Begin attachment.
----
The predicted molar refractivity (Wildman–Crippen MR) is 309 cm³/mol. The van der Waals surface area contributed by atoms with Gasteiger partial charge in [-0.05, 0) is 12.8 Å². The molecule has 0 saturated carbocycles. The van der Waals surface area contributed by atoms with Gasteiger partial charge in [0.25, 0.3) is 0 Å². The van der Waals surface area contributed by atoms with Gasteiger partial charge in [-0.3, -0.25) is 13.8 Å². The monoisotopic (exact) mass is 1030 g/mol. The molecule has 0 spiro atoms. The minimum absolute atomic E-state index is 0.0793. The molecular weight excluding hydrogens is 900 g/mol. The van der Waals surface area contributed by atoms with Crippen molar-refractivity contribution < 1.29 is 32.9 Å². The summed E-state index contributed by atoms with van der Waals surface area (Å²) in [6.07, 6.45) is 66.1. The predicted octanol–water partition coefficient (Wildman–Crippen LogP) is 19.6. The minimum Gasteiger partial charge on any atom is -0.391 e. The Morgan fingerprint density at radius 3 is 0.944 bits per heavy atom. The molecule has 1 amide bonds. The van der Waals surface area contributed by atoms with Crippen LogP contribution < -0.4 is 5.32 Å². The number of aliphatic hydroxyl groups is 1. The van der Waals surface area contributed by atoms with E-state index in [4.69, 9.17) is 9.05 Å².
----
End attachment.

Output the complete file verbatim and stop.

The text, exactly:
The predicted molar refractivity (Wildman–Crippen MR) is 309 cm³/mol. The van der Waals surface area contributed by atoms with Gasteiger partial charge in [-0.05, 0) is 12.8 Å². The molecule has 0 saturated carbocycles. The van der Waals surface area contributed by atoms with Gasteiger partial charge in [0.25, 0.3) is 0 Å². The van der Waals surface area contributed by atoms with Gasteiger partial charge in [-0.3, -0.25) is 13.8 Å². The monoisotopic (exact) mass is 1030 g/mol. The molecule has 0 spiro atoms. The minimum absolute atomic E-state index is 0.0793. The molecular weight excluding hydrogens is 900 g/mol. The van der Waals surface area contributed by atoms with Crippen molar-refractivity contribution < 1.29 is 32.9 Å². The summed E-state index contributed by atoms with van der Waals surface area (Å²) in [6.07, 6.45) is 66.1. The predicted octanol–water partition coefficient (Wildman–Crippen LogP) is 19.6. The minimum Gasteiger partial charge on any atom is -0.391 e. The Morgan fingerprint density at radius 3 is 0.944 bits per heavy atom. The molecule has 1 amide bonds. The van der Waals surface area contributed by atoms with Crippen LogP contribution < -0.4 is 5.32 Å². The number of aliphatic hydroxyl groups is 1. The van der Waals surface area contributed by atoms with E-state index in [4.69, 9.17) is 9.05 Å².